Thursday, February 23, 2017

Myanmar Motorcycle Epic: Part 12 - Pyin Oo Lwin

The friendly hotel security guard
My three nights in Mandalay were over. Time to get back on the road for what turned out to be a really nice ride. The road up into the hills east of the old city was wonderful. A divided highway, 6-lanes at points and very well paved. This was the kind of road that you live for when you're motorcycle touring.
The gentle curves, the wild, scenic hills and just inhabited enough that you don't have to worry about finding gasoline or a cold drink. And at 65km, it was one of the shortest legs of the journey as well.


My destination was Pyin Oo Lwin, a place as beautiful as it hard to pronounce (pi-YIN OO L'win). It's also know as Maymyo, which is much easier to say. This was yet another former capital of Burma, sort of. It's at elevation, a bit over 1000 meters (3500 ft), so the climate is cooler than the valley of Mandalay or sweltering coastal Yangon. 
The British were big fans of erecting clock towers.  They're all
still here. Only half of them work.
Maymyo was the "summer capital" of colonial Burma. I don't know the exact dates of evacuation, but "Summer" AKA the hot season, in Myanmar lasts from early March to early May. During those months, the imperial British would flee Yangon and Mandalay for this cool hill station. 


Nowadays, Pwin Oo Lwin is a popular tourist destination for both locals and foreigners alike. There's plenty of things to see and do up in Maymyo. There's a famous botanical gardens, which I missed because I ended up at the Landmark Gardens.
I've seen these types of parks in Thailand, Indonesia and now here in Myanmar. It's like a mini-Myanmar with smaller scale reproductions of the famous landmarks around the country. It just so happens that as I've now traveled extensively here, I've seen most of the original landmarks being reproduced at this park. I wasn't impressed.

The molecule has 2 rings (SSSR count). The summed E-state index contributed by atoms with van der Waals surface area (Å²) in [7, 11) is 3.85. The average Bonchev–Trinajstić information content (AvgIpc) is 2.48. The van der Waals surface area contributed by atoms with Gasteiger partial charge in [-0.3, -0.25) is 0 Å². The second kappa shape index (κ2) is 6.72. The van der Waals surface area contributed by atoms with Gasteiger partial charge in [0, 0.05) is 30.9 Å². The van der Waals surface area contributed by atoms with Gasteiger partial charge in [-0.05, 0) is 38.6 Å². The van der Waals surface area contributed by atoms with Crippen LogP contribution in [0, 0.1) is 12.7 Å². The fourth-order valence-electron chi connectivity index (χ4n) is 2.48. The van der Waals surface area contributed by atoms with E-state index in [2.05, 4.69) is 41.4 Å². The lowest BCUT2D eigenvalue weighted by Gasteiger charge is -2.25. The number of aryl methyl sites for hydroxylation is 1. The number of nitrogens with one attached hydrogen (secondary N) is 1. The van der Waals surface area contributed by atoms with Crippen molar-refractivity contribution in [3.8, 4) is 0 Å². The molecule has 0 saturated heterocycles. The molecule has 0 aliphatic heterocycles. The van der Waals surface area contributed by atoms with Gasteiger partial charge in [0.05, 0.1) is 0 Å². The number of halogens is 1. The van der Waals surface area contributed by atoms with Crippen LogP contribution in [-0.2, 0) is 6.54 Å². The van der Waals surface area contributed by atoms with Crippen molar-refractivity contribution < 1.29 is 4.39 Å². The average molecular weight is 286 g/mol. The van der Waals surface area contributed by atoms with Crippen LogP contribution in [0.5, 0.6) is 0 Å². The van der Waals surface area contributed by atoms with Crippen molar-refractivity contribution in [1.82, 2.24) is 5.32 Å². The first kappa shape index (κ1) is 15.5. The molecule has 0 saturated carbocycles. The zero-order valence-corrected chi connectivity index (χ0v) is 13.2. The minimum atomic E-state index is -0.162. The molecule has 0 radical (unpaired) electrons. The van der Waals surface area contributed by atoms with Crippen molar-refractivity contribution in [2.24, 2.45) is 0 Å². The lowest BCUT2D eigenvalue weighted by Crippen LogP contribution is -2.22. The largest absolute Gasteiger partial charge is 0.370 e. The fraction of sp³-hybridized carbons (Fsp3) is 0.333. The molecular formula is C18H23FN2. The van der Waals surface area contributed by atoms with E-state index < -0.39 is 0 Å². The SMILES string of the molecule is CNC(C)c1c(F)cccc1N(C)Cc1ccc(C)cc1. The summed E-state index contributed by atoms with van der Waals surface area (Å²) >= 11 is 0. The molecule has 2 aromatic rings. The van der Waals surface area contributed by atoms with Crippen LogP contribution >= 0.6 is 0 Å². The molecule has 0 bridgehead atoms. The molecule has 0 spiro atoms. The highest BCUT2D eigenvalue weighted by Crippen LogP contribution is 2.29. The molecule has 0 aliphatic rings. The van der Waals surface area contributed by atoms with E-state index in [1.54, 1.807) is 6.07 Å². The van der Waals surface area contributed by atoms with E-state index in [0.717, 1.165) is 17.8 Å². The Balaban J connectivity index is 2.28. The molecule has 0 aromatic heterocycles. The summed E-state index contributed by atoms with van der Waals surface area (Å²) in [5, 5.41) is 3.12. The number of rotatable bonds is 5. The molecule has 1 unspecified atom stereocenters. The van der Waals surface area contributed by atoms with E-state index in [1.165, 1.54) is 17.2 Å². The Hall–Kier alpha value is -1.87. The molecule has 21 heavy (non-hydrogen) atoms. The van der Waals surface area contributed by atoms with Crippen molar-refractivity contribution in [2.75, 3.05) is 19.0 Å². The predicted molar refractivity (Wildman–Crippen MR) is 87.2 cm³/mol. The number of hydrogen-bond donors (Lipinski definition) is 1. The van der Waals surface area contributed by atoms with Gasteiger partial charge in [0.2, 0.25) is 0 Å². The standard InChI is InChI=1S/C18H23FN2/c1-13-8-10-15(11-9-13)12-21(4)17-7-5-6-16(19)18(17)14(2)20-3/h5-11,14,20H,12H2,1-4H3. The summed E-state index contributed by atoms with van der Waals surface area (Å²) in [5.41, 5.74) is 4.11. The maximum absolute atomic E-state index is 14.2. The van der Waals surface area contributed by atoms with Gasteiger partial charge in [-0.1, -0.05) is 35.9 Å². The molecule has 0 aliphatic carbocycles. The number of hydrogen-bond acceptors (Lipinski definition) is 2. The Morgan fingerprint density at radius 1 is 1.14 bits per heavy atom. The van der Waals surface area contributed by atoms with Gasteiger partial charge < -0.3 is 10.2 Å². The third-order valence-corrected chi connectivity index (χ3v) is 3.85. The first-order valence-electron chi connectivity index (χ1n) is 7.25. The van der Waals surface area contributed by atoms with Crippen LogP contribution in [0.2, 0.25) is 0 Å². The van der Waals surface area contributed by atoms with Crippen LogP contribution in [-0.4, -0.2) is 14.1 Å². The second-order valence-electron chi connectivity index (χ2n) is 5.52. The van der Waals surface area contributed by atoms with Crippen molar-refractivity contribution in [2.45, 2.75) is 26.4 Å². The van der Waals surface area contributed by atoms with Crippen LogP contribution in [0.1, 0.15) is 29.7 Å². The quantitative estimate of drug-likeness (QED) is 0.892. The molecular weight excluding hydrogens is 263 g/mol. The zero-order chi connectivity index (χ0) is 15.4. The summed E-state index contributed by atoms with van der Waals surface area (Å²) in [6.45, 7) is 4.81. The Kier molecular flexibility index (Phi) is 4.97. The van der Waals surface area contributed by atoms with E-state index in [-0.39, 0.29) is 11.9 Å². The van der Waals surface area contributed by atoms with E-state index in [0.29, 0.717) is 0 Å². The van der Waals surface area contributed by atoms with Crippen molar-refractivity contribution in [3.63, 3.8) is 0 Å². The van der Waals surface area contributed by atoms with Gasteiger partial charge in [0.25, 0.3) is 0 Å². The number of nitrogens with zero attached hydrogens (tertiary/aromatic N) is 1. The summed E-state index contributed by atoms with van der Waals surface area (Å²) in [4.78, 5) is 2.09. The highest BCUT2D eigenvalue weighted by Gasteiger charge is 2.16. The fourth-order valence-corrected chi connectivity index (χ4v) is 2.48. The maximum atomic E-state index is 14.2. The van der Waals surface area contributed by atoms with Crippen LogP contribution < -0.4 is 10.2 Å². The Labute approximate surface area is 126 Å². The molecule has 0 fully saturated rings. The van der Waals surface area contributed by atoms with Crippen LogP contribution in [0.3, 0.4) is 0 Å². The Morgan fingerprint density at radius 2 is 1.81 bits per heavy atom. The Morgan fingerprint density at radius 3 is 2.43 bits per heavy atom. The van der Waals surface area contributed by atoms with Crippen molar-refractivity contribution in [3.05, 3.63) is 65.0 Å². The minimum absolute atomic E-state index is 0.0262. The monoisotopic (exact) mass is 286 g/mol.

About 15 miles west of town, there's a waterfall worth visiting. The road down to the falls was pretty tough. It was one of the only times on the trip that I wished I had carried through with my original plan of replacing my little Kenbo 125 with something better. 


Enjoy the video. 


5 comments:

  1. I was surprised to see cars driving on the right side of the road, despite the British being there in the past. Another great video I enjoyed.

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    1. Funny story there. For decades, Burma drove on the left, like the British. One day in the 70's, the military dictator ruling the country at the time decided that the country was moving 'too far to the lft' politically. So, to combt this, overnight, Burms became a right hand drive country. I can imagine the chaos at the time. To this day, because most of the cars here have had the steering wheel on the wrong side, the vast majority of cars (used) imported into the country are from Japan, where the steering wheel is on the right. The wrong side for a right hand drive country.

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  2. I must admit, you make wonderful videos! Thank you. Blessings, Lynn

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    Replies
    1. Thanks Lynnie. Knowing people enjoy them helps to inspire me to make more videos.

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    2. Praise God! Hallelujah! :D Blessings...

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